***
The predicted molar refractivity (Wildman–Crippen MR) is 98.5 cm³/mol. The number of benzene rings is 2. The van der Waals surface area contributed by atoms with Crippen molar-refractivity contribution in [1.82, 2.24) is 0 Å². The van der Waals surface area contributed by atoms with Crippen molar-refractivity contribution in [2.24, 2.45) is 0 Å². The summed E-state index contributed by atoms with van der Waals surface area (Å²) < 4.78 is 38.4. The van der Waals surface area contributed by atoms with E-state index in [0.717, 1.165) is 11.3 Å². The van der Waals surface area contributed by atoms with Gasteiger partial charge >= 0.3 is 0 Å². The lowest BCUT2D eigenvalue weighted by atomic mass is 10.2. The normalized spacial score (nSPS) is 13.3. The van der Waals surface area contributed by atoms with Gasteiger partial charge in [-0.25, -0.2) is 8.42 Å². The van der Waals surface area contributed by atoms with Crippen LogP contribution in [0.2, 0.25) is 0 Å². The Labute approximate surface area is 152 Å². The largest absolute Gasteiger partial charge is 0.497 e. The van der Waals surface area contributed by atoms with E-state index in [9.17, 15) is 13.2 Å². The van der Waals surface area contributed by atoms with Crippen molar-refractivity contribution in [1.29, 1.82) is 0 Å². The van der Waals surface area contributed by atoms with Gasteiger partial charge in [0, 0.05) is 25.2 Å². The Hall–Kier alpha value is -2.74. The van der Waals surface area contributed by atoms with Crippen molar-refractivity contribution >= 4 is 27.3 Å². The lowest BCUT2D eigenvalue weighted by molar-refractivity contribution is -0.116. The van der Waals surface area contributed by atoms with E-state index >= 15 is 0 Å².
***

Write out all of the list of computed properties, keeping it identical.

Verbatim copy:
The predicted molar refractivity (Wildman–Crippen MR) is 98.5 cm³/mol. The number of benzene rings is 2. The van der Waals surface area contributed by atoms with Crippen molar-refractivity contribution in [1.82, 2.24) is 0 Å². The van der Waals surface area contributed by atoms with Crippen molar-refractivity contribution in [2.24, 2.45) is 0 Å². The summed E-state index contributed by atoms with van der Waals surface area (Å²) < 4.78 is 38.4. The van der Waals surface area contributed by atoms with E-state index in [0.717, 1.165) is 11.3 Å². The van der Waals surface area contributed by atoms with Gasteiger partial charge >= 0.3 is 0 Å². The lowest BCUT2D eigenvalue weighted by atomic mass is 10.2. The normalized spacial score (nSPS) is 13.3. The van der Waals surface area contributed by atoms with Gasteiger partial charge in [-0.25, -0.2) is 8.42 Å². The van der Waals surface area contributed by atoms with Crippen LogP contribution in [0.2, 0.25) is 0 Å². The Labute approximate surface area is 152 Å². The largest absolute Gasteiger partial charge is 0.497 e. The van der Waals surface area contributed by atoms with E-state index in [9.17, 15) is 13.2 Å². The van der Waals surface area contributed by atoms with Crippen molar-refractivity contribution in [1.29, 1.82) is 0 Å². The van der Waals surface area contributed by atoms with Gasteiger partial charge in [0, 0.05) is 25.2 Å². The Hall–Kier alpha value is -2.74. The van der Waals surface area contributed by atoms with Crippen molar-refractivity contribution >= 4 is 27.3 Å². The lowest BCUT2D eigenvalue weighted by molar-refractivity contribution is -0.116. The van der Waals surface area contributed by atoms with E-state index >= 15 is 0 Å².